Gov.-elect Robert L. Ehrlich Jr. yesterday named 40 advisers who will help him get his new Republican administration up and running -- a list that includes at least a dozen Democrats.

Among the Democrats who have agreed to assist Ehrlich are two people who once dreamed about moving to the governor's mansion themselves: former Prince George's County executive Wayne K. Curry and Montgomery County businessman Ray Schoenke.

Another prominent area Democrat who has promised to lend a hand is C. Anthony Muse, the Oxon Hill minister and former state delegate who ran a failed campaign to succeed Curry as county executive this year.

In an interview, Ehrlich professed not to know how many Democrats have signed up to advise him. "I don't care," he said. "There's one criteria here: Are you with our program?"

Ehrlich said he planned to name two dozen or so more people to his burgeoning transition team next week as he cobbles together a GOP-led state government for the first time since Spiro T. Agnew's brief tenure from 1967 to 1968.

The transition advisers have been assigned various tasks, from drafting a budget proposal to inspecting state agencies, Ehrlich said.

He said he wants Curry to share his knowledge about government programs designed to encourage minority entrepreneurs. But Curry's presence is also designed to boost Ehrlich's standing among black voters.

"It's one of the worst-kept secrets in Maryland politics that we're friends," Ehrlich said. He revealed that he began wooing Curry the Saturday after the election, taking him to a football game at Princeton University, the governor-elect's alma mater.

He shrugged when asked if Curry might take a permanent job in his administration. "He's a hot number; he's a really hot number," Ehrlich said. "We haven't talked about it, but Wayne's in a position to do anything he wants to do."

Curry's future has been a subject of idle speculation for months. He was forced out of office this week by term limits, after serving eight years as the top elected official in Prince George's. He did not return phone calls seeking comment.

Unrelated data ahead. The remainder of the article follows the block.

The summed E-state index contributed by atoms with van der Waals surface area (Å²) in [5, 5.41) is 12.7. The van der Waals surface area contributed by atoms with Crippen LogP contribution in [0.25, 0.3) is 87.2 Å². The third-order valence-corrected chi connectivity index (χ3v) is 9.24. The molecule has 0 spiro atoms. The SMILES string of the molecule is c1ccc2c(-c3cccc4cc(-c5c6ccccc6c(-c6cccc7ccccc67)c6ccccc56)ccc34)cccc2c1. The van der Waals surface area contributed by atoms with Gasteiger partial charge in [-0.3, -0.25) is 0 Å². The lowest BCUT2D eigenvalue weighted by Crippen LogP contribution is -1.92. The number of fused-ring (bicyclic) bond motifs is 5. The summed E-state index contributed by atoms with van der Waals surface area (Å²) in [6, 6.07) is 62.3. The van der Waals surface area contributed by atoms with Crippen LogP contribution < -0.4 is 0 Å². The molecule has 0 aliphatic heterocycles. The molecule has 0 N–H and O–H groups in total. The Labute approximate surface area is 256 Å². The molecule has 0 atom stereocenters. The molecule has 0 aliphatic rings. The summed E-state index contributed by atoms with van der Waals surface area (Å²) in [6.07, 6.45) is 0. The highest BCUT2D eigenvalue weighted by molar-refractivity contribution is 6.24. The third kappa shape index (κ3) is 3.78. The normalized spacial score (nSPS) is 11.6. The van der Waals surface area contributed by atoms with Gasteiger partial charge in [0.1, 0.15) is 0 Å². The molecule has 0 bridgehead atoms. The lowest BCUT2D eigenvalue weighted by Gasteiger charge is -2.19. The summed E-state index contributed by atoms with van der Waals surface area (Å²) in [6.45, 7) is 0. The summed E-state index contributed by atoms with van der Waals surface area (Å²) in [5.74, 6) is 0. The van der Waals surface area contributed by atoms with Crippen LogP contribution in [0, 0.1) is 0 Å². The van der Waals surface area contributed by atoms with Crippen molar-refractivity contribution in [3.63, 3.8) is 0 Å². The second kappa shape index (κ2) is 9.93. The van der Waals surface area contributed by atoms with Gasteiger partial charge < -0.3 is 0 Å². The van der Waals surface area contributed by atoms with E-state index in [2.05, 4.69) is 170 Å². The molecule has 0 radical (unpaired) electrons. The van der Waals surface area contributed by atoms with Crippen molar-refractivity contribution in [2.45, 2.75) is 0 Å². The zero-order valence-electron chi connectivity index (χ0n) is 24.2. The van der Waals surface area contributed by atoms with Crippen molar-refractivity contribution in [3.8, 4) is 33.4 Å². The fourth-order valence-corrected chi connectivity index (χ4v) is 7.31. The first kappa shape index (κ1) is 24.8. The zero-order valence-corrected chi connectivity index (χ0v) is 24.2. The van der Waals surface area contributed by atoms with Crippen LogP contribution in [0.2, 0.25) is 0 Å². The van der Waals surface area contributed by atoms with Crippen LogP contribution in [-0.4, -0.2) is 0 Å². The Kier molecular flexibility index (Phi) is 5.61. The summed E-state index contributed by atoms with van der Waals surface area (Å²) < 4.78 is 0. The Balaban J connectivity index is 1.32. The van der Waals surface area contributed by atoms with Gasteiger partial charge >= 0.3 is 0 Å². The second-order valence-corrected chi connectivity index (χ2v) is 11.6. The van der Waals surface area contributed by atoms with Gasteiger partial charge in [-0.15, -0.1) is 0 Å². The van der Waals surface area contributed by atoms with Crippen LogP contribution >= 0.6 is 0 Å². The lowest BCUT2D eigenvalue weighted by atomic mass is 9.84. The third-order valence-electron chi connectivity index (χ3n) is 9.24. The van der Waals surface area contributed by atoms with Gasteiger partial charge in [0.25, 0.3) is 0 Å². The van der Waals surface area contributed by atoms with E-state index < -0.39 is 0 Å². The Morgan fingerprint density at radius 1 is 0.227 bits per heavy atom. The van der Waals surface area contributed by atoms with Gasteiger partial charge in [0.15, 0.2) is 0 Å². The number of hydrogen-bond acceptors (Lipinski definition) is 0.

Muse also did not return phone calls.

Schoenke is an insurance executive and former Washington Redskin who spent $2 million of his own money to mount a brief challenge to Gov. Parris N. Glendening (D) in 1998.

Also yesterday, Ehrlich toured the place he will call home for the next four years. The governor's mansion, he admitted, is a far cry from the two-story townhouse in Timonium that he shares with his wife, Kendel, and their 3-year-old son, Drew.

Ehrlich said he had visited the mansion during his eight years as a state delegate but was never allowed above the first floor. His first sight of the living quarters left him wide-eyed.

"Drew is going to have a ball!" he said. "There's a weight room, which is important to us. There's even a sauna, which I didn't know about. And there's a huge big-screen TV."

In the small-world category, it turns out that the man who will be preparing many of Ehrlich's meals is his former best friend from elementary school, David Hartung.

Ehrlich said he saw Hartung, the governor's assistant chef, for the first time in 33 years yesterday. Hartung, he said, told him he had applied for the job last year, anticipating that his old pal would win election.

"I couldn't believe it when he told me that," Ehrlich said. "It was so cool. We were best friends, literally."